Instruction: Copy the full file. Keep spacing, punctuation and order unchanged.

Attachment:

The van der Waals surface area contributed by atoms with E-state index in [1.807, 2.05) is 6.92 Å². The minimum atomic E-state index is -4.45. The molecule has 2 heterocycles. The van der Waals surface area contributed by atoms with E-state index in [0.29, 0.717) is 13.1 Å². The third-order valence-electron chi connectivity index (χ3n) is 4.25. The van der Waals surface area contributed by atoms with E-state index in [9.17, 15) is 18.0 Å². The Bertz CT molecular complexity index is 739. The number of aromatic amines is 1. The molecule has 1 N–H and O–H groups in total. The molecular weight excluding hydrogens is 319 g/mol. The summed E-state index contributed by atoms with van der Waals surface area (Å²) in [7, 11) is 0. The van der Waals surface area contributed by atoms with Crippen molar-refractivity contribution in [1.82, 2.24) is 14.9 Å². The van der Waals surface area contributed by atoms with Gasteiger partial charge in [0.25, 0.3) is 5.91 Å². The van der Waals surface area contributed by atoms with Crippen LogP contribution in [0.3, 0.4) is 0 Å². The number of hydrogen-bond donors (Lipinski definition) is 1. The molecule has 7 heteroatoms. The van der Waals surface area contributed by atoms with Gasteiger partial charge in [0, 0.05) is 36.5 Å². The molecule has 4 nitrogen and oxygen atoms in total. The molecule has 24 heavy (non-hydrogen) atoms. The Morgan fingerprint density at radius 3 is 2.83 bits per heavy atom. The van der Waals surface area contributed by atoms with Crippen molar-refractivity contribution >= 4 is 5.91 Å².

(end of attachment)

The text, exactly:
The van der Waals surface area contributed by atoms with E-state index in [1.807, 2.05) is 6.92 Å². The minimum atomic E-state index is -4.45. The molecule has 2 heterocycles. The van der Waals surface area contributed by atoms with E-state index in [0.29, 0.717) is 13.1 Å². The third-order valence-electron chi connectivity index (χ3n) is 4.25. The van der Waals surface area contributed by atoms with E-state index in [9.17, 15) is 18.0 Å². The Bertz CT molecular complexity index is 739. The number of aromatic amines is 1. The molecule has 1 N–H and O–H groups in total. The molecular weight excluding hydrogens is 319 g/mol. The summed E-state index contributed by atoms with van der Waals surface area (Å²) in [7, 11) is 0. The van der Waals surface area contributed by atoms with Crippen molar-refractivity contribution in [1.82, 2.24) is 14.9 Å². The van der Waals surface area contributed by atoms with Gasteiger partial charge in [0.25, 0.3) is 5.91 Å². The van der Waals surface area contributed by atoms with Crippen LogP contribution in [0.3, 0.4) is 0 Å². The number of hydrogen-bond donors (Lipinski definition) is 1. The molecule has 7 heteroatoms. The van der Waals surface area contributed by atoms with Gasteiger partial charge in [0, 0.05) is 36.5 Å². The molecule has 4 nitrogen and oxygen atoms in total. The molecule has 24 heavy (non-hydrogen) atoms. The Morgan fingerprint density at radius 3 is 2.83 bits per heavy atom. The van der Waals surface area contributed by atoms with Crippen molar-refractivity contribution >= 4 is 5.91 Å².